Designing for Medicinal Resilience
With our dependence on petroleum-based pharmaceutical medicines, there are clear design challenges to ensure that we can be medicinally resilient in a post-oil society amongst other reasons, explored here. New European legislation also threatens our community’s ability to meet our medicinal needs in the future.
Herbal medicines are ecological medicines, they have been used safely, all over the world for thousands of years. They are from part of our environment and inexpensive and empowering to use and craft.
My research during this output period has been how we can design for herbal self-reliance at Brook End. My aim is to develop a working knowledge of healing herbs as a home herbalist/DIY practitioner so that we can meet the family's basic healthcare needs and nutrition, needing healthcare professionals only when genuinely necessary. We also aim to promote our herbal research, skill learning and horticultural activities to the wider public in order to support a needed grassroots herbalism movement.
To design for medicinal resilience I undertook the following research:
- Identifying our herbal aims - are we growing for local herbalists or will a small amount for home use suffice?
- Identifiying pactical skills needed e.g. how to prepare dry herbs & prepare medicines
- Identifying knowledge needed e.g. harvesting times, botany, anatomy and so forth.
- Auditing the resources we will need including processing equipment and storage facilties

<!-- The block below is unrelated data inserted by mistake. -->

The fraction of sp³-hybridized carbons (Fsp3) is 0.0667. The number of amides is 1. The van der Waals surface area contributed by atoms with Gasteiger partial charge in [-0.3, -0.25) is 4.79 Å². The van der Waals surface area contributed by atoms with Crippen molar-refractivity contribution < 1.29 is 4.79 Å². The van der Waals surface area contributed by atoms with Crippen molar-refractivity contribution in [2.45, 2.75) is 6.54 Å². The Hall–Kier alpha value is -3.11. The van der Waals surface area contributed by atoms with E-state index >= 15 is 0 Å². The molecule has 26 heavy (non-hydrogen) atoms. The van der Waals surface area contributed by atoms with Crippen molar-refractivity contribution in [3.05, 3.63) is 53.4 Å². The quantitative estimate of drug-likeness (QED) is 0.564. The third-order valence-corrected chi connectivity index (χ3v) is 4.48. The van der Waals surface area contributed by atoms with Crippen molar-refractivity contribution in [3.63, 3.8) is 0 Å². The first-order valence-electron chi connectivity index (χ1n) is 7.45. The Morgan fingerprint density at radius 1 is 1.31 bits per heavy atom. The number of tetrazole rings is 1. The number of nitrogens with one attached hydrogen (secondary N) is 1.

- How to design an effective drying room
- Which herbs or ingredients will need to be traded or imported in e.g. plants not growing in temperate climates
- Potential herbal yields, beyond their medicinal aspects so we can view herbal self sufficiency in its holistic sense
- How to harvest herbs sustainably from the wild
- Which herbs have strong antibiotic properities
- Traditional medicinal plants in Somerset
- A seasonal harvesting & medicine making schedule
Making Planting Decisions
There are literally thousands of plants with medicinal actions. Prioritising species to cultivate can be challenging and below are positive criteria that have arisen through this process:
- Cultivating or wildcrafting nourishing & tonic herbs that are used frequently
- Native medicinal plants & those used traditionally in my bioregion
- Growing herbs with specific medicinal actions, such as antibiotics
- Perennial herbs including trees & shrubs
- Growing those that are threatened or species with similar medicinal actions are threatened in the wild
- Simply growing those you love and feel connected to